# 7 Powerful Tips to Help You Master Excel Formulas

Microsoft Excel is an amazing program. It can be used to track and manage all kinds of information including text, numbers, and dates – but, if you’re like most people who attend our Microsoft Excel courses, you want to become more proficient with Excel formulas.

**Related:** 7 Excel Functions That Will Make Your Life Easier

These 7 tips are a great first step toward mastering Excel formulas!

## Tip #1 – Understand the Purpose of Excel Formulas

Formulas are used to perform calculations. Excel can use any of the mathematical operators you’re familiar with. You can add, subtract, multiply, or divide numbers in a spreadsheet.

Here are the symbols Microsoft Excel uses to represent mathematical operators.

MATHEMATICAL OPERATOR | SYMBOL |
---|---|

Addition | + |

Subtraction | – |

Multiplication | * |

Division | / |

Exponents | ^ |

Equals | = |

## Tip #2 – Understand the Structure of Excel Formulas

In Excel, all formulas start with an **equals sign** (**=**). While you can enter formulas using *values* (like **=2+5** or **=4*3**), most of the time you’ll use **cell references**. Using cell references in formulas ensures that calculations are accurate even if you change the values in your spreadsheet. Let’s look at an example.

In cell A3 (above), the formula adds values from A1 and A2, giving us a total of 15. When we use cell references, we’re basically saying “add the *value* in cell A1 with the *value* in cell A2”. If we change the value in one of the cells, the formula’s result is updated.

We changed the value in cell A2 (above) to 3 and the formula results were automatically updated to display the new total: 15.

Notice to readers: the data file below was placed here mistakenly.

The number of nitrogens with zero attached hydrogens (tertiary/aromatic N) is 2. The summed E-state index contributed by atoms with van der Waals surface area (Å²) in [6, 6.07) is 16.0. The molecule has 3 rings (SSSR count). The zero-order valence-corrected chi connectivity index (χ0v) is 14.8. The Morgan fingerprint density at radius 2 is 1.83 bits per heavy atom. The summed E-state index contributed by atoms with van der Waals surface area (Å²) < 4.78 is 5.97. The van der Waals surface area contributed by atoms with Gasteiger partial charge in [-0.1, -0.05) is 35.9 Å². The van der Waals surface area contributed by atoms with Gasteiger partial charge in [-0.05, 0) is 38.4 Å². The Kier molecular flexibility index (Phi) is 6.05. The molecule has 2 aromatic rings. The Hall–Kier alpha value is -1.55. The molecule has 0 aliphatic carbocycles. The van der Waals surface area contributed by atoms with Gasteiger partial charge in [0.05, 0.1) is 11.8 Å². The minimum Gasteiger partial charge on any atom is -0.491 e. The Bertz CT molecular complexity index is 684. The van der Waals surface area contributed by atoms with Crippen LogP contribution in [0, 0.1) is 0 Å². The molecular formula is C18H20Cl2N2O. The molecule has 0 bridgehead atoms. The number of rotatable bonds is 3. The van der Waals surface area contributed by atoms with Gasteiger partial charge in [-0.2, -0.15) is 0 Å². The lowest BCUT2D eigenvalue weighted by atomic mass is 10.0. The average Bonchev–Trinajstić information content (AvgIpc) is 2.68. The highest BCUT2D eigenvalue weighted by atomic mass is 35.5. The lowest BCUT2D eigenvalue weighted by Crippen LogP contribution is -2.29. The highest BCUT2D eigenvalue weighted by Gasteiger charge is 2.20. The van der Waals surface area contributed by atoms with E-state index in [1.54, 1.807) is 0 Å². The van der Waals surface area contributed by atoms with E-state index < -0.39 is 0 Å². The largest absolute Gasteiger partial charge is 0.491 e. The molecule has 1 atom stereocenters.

## Tip #3 – Enter Formulas Using the Keyboard

There are two ways you can enter formulas in Excel. You can type cell references in a formula or you can click on the cells using your mouse.

Let’s look at how to type an Excel formula by entering cell references using your keyboard.

- Select the cell that will contain your formula and type an
**equals sign**(**=**).

*Notice that the equals sign appears in the selected cell and the formula bar.*

- Type
**B2+B3**.

- Press
**ENTER**, to complete the formula.

## Tip #4 – Enter Formulas Using Point and Click

Instead of typing an entire formula, you can enter cell addresses by selecting specific cells using your mouse. This method is often called the ‘point and click’ technique. Here are the steps:

- Select the cell that will contain your formula and type an
**equals sign**(**=**).

- Using your mouse, select cell
**B3**.

- Type
**+**then select**C3**.

- Press
**ENTER**.

It doesn’t matter whether you type cell references within your formulas or you click on the cells using your mouse. It really comes down to personal preference. I find that clicking on the cells results in fewer mistakes.

## Tip #5 – Copy Formulas Using the Fill Handle

We can use Excel’s fill handle to copy the formula down to the remaining cells in column D.

- Click to select cell
**D3**then carefully position your pointer above the fill handle in the cell’s lower right corner.

*Your mouse pointer should turn into a small, black ‘+’ sign.*

- Drag the fill handle down to cell
**D6**.

*Formulas are entered for all cells in the range.*

## Tip #6 – Know How to Edit Formulas

If you make a mistake, you don’t have to re-enter your formula. You can edit Excel formulas in the formula bar or directly in a cell.

In this example, the formula adds B2 and C3 – an obvious mistake.

Let’s look at both ways to edit this formula.

### Editing in the Formula Bar

If you click in the formula bar after the C3 cell reference, Excel highlights the cells included in the calculation. Press **BACKSPACE** twice to delete the C3 cell reference, type **B3**, and press **ENTER**.

### Editing Directly in a Cell

To edit a formula directly in this cell, double-click cell **B4** (or press **F2**). **BACKSPACE** over the C3 cell reference, click cell **B3**, and press **ENTER**.

## Tip #7 – Apply What You’ve Learned!

All of this knowledge is useless, unless you apply what you’ve learned right away. Incorporate these skills into your day to day work as soon as possible and let us know how you’re doing.

Do you prefer to type cell references in your formulas or click on the actual cells? Do you edit formulas in the formula bar or make changes directly in the cell? Answer in the comments below!